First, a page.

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In a classroom setting

You do not generally need permission to screen a film, DVD or video in class for non-profit educational instruction.

A film is made up of different types of copyright material. The film itself may be protected by copyright, and the music, screenplay and other materials used in the film may each have separate copyright protection. 

Make sure any DVD you play is not an infringing copy.

Reference: Australian Copyright Council. Information Sheet: Films, DVDs & Videos: Screening in Class. Retrieved from http://


For more information please see the following Australian Copyright Council Information sheets:

Non-educational use (e.g. Film Nights)

If your educational institution want to play or screen a film other than in the course of educational instruction (for example, at a film night), you need to obtain a licence from the film’s non-theatric distributor.

However, some restrictions apply.

  • For example, if your film screening event is intended to be profit-making, the licence may not apply.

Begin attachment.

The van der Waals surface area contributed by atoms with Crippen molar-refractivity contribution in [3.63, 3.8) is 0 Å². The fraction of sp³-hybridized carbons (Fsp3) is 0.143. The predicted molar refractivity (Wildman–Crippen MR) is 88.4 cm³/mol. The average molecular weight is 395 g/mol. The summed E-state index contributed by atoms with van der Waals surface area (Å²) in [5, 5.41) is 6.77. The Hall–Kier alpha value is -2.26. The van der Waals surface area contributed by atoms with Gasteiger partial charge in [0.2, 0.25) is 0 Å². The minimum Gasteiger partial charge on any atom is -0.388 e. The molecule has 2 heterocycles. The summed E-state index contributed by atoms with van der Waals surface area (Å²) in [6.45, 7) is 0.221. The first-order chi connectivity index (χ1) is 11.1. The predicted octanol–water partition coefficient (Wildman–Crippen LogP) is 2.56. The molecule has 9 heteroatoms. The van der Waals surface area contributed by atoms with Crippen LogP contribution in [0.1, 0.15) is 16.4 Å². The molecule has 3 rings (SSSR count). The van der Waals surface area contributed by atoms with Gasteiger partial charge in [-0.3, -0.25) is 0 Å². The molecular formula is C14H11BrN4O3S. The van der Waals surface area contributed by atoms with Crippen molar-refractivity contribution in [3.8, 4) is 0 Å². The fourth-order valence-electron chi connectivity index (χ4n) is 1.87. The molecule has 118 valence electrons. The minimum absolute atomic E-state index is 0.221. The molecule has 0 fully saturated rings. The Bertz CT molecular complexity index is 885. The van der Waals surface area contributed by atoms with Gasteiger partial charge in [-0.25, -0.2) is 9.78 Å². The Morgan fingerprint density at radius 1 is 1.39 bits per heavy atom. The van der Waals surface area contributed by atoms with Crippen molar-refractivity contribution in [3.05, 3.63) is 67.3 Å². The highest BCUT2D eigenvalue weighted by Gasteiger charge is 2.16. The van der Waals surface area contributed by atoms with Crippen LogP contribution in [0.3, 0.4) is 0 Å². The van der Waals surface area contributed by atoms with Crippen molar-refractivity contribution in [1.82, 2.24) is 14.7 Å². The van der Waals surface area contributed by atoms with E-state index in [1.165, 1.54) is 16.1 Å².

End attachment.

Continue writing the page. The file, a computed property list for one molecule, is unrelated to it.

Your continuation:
• If your institution does not have any existing licences with APRA or you are not sure whether your institution’s APRA licence will cover your film screening event, contact APRA|AMCOS to determine your licensing options:

Getting permission

If you want to publicly screen a film, DVD or video in a situation not covered by the special exception for classroom screenings or the Co-Curricular Licence – for example, at a film night fundraiser run by a school – you will need permission from the relevant copyright owners.


Generally, you can get permission by renting, buying or borrowing the film, DVD or video from an authorised supplier that can give you permission on behalf of copyright owners. Some of these include:

  • National Film and Sound Archive;
  • Australian Broadcasting Corporation;
  • Commercial organisations such as Roadshow PPL, Amalgamated Movies and Showbiz Music Video (for video clips)
    • Roadshow Public Performance Licensing (PPL) ( handles most commercially and independently produced films, including films from Warner, Paramount, Universal and 20th Century Fox (but not Sony or Columbia Tri-Star).
    • If Roadshow does not handle the film you are interested in, Amalgamated Movies Non-Theatrical Film Distributors ( may handle the rights. Amalgamated Movies handles the rights for Columbia/Tri-Star, Sony and Madman Entertainment.

Reference: Australian Copyright Council. 
Information Sheet: Films, DVDs & Videos: Screening in Public. Retrieved from http://